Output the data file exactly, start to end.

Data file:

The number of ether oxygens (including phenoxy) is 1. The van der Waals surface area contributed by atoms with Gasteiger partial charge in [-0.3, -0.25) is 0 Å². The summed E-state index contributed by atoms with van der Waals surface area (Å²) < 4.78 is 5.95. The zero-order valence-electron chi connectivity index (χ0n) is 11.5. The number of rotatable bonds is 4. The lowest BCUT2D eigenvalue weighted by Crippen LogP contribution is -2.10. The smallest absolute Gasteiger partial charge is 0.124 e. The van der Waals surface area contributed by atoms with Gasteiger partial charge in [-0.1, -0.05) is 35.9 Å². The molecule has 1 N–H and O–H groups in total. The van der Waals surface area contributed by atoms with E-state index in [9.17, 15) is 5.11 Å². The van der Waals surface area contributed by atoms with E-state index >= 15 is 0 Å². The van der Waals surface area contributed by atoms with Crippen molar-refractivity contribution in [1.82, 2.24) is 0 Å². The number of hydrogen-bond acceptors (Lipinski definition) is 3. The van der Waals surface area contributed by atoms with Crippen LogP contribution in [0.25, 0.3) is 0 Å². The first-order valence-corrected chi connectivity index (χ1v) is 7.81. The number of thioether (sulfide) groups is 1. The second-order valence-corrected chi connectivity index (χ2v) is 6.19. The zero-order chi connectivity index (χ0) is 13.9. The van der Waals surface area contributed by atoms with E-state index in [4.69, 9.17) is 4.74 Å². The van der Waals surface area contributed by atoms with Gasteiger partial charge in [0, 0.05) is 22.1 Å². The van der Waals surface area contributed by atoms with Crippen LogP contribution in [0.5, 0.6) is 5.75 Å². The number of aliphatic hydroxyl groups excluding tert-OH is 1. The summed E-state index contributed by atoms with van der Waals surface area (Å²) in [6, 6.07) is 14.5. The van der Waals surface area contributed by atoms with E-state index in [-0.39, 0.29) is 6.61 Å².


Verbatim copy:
The number of ether oxygens (including phenoxy) is 1. The van der Waals surface area contributed by atoms with Gasteiger partial charge in [-0.3, -0.25) is 0 Å². The summed E-state index contributed by atoms with van der Waals surface area (Å²) < 4.78 is 5.95. The zero-order valence-electron chi connectivity index (χ0n) is 11.5. The number of rotatable bonds is 4. The lowest BCUT2D eigenvalue weighted by Crippen LogP contribution is -2.10. The smallest absolute Gasteiger partial charge is 0.124 e. The van der Waals surface area contributed by atoms with Gasteiger partial charge in [-0.1, -0.05) is 35.9 Å². The molecule has 1 N–H and O–H groups in total. The van der Waals surface area contributed by atoms with E-state index in [9.17, 15) is 5.11 Å². The van der Waals surface area contributed by atoms with E-state index >= 15 is 0 Å². The van der Waals surface area contributed by atoms with Crippen molar-refractivity contribution in [1.82, 2.24) is 0 Å². The number of hydrogen-bond acceptors (Lipinski definition) is 3. The van der Waals surface area contributed by atoms with Crippen LogP contribution in [0.25, 0.3) is 0 Å². The first-order valence-corrected chi connectivity index (χ1v) is 7.81. The number of thioether (sulfide) groups is 1. The second-order valence-corrected chi connectivity index (χ2v) is 6.19. The zero-order chi connectivity index (χ0) is 13.9. The van der Waals surface area contributed by atoms with E-state index in [4.69, 9.17) is 4.74 Å². The van der Waals surface area contributed by atoms with Gasteiger partial charge in [0, 0.05) is 22.1 Å². The van der Waals surface area contributed by atoms with Crippen LogP contribution in [0.5, 0.6) is 5.75 Å². The number of aliphatic hydroxyl groups excluding tert-OH is 1. The summed E-state index contributed by atoms with van der Waals surface area (Å²) in [6, 6.07) is 14.5. The van der Waals surface area contributed by atoms with E-state index in [-0.39, 0.29) is 6.61 Å².